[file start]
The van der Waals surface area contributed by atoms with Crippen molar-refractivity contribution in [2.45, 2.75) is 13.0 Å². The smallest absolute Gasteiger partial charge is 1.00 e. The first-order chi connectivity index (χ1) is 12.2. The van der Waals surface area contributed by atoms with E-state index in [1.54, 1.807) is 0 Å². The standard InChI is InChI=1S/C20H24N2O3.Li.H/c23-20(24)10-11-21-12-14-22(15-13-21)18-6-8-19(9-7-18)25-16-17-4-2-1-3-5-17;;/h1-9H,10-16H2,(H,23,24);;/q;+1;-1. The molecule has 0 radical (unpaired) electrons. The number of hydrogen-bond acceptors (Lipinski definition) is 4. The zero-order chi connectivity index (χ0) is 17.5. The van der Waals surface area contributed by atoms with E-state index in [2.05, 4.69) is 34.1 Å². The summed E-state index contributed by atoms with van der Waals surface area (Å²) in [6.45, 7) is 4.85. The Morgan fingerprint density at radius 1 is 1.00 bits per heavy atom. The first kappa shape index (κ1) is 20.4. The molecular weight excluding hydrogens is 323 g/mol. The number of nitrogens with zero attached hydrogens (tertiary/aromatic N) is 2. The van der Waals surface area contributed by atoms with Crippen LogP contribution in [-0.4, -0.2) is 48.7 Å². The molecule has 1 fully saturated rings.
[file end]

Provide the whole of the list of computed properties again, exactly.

The van der Waals surface area contributed by atoms with Crippen molar-refractivity contribution in [2.45, 2.75) is 13.0 Å². The smallest absolute Gasteiger partial charge is 1.00 e. The first-order chi connectivity index (χ1) is 12.2. The van der Waals surface area contributed by atoms with E-state index in [1.54, 1.807) is 0 Å². The standard InChI is InChI=1S/C20H24N2O3.Li.H/c23-20(24)10-11-21-12-14-22(15-13-21)18-6-8-19(9-7-18)25-16-17-4-2-1-3-5-17;;/h1-9H,10-16H2,(H,23,24);;/q;+1;-1. The molecule has 0 radical (unpaired) electrons. The number of hydrogen-bond acceptors (Lipinski definition) is 4. The zero-order chi connectivity index (χ0) is 17.5. The van der Waals surface area contributed by atoms with E-state index in [2.05, 4.69) is 34.1 Å². The summed E-state index contributed by atoms with van der Waals surface area (Å²) in [6.45, 7) is 4.85. The Morgan fingerprint density at radius 1 is 1.00 bits per heavy atom. The first kappa shape index (κ1) is 20.4. The molecular weight excluding hydrogens is 323 g/mol. The number of nitrogens with zero attached hydrogens (tertiary/aromatic N) is 2. The van der Waals surface area contributed by atoms with Crippen LogP contribution in [-0.4, -0.2) is 48.7 Å². The molecule has 1 fully saturated rings.